The latest Arrow-3 trial, conducted in central Israel, saw two interceptors fired to destroy an inbound target.
Disarmament efforts must include China as well as US and Russia, says Merkel
China must be involved in international disarmament efforts, German Chancellor Angela Merkel said on 16 February 2019, amid rising concern about Beijing's missile arsenal and the suspension of a key US-Russia arms treaty.
Fears that the web of agreements limiting the proliferation of nuclear warheads and other weapons could be in jeopardy have grown since Washington and Moscow announced their withdrawal from the Intermediate-Range Nuclear Forces (INF) treaty.
But Merkel's call to launch a fresh push for disarmament and to include rising military power China met with a brisk rebuff from a top Beijing official - and was simply ignored by senior US and Russian figures.
‘Disarmament is something that concerns us all and we would of course be glad if such talks were held not just between the United States, Europe and Russia but also with China,’ Merkel told the Munich Security Conference.
Washington began pulling out of the INF treaty this month in response to Moscow's deployment of a new missile system the US and NATO say violates the accord, prompting Russia to announce its own withdrawal.
Neither US Vice President Mike Pence nor Russian Foreign Minister Sergei Lavrov responded to Merkel's call in their speeches at the conference.
Unless Washington or Moscow changes course, the INF - which banned ground-launched missiles with a range of 500 to 5,500 kilometres - will cease to function in August.
NATO chief Jens Stoltenberg said he had seen no indication Russia might be willing to back down in talks he held with Lavrov on Friday.
The alliance has been urging Russia to save the treaty by abandoning the controversial 9M279 missile system, which officials say can hit capital cities throughout Europe as far as London.
No from China
While pointing the finger at each other, both Washington and Moscow have also voiced concern that the INF does nothing to constrain rapidly growing military power China.
‘For several years, the Pentagon has been concerned about the imbalance, according to it, between Chinese and North Korean ballistic and cruise missiles and American resources in the region,’ France's Foundation for Strategic Research said in a recent report.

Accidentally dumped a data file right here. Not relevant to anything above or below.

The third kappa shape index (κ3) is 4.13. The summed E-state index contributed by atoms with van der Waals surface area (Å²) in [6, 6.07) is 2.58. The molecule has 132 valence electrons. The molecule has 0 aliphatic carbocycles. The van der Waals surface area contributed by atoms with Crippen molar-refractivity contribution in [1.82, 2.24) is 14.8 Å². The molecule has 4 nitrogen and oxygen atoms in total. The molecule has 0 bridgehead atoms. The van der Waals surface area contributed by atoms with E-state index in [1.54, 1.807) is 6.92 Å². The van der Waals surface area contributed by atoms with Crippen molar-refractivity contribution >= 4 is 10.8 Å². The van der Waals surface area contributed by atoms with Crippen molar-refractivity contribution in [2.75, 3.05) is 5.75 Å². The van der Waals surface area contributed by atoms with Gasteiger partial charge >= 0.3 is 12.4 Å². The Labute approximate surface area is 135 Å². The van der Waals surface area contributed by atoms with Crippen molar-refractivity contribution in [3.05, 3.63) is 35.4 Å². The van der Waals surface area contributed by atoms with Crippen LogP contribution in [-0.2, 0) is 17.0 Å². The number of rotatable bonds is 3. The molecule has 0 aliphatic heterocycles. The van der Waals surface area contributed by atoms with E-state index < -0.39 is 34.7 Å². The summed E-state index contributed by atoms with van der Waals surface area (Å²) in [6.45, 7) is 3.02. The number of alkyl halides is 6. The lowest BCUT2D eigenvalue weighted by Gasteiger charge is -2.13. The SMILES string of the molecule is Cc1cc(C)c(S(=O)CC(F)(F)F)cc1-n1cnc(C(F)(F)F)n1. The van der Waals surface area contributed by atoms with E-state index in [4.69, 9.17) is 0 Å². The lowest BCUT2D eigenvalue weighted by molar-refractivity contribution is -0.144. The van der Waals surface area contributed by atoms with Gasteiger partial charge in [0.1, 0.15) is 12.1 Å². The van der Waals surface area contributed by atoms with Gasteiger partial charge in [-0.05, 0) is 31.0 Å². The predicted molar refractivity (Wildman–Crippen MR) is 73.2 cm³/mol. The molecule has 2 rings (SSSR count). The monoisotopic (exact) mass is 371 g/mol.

Germany is organising an international conference in Berlin to start talks about how to create an arms control regime to replace the one forged in the bipolar Cold War era.
But it will be difficult to persuade China to give up or restrict what represents an important part of its military capability.
According to a new report by the Institute for Strategic Studies, up to 95% of China's arsenal of ballistic and cruise missiles would be in breach of the INF if Beijing were party to it. Given this, ‘it is difficult to envision a scenario under which China would today enter a regime such as the INF Treaty,’ the report said.
And Yang Jiechi, a senior Chinese foreign policy official, unequivocally confirmed Bejing's unwillingness to submit to the INF. ‘China develops its capabilities strictly according to its defensive needs and doesn't pose a threat to anybody else,’ Yang told the conference. ‘So we are opposed to the multilateralisation of INF.’
Some of China's unwillingness stems from the fact the INF focuses only on ground-launched missiles - covering the bulk of Beijing's arsenal, said Yao Yunzhu, a retired Chinese general and director emeritus of the Center on China-American Defense Relations.
‘We don't have the kind of air and sea strike capabilities like the United States and Russia so there is a big asymmetry here in capabilities,’ Yao said. ‘So if China is to enter into this kind of negotiations it will (need) to include not only land-based but also air and sea based strike missile capabilities... and that will be hugely complicated and difficult’.
The peril the INF faces has raised concerns about another major US-Russia arms control treaty, New START, which limits strategic nuclear weapons and will expire in 2021.
Lavrov recalled that President Vladimir Putin has said Russia is ‘ready to start negotiations on the extension of this treaty’, but the minister warned that ‘time flies fast’.
‘So far we were not offered any meaningful consultations, but we keep trying,’ Lavrov said.
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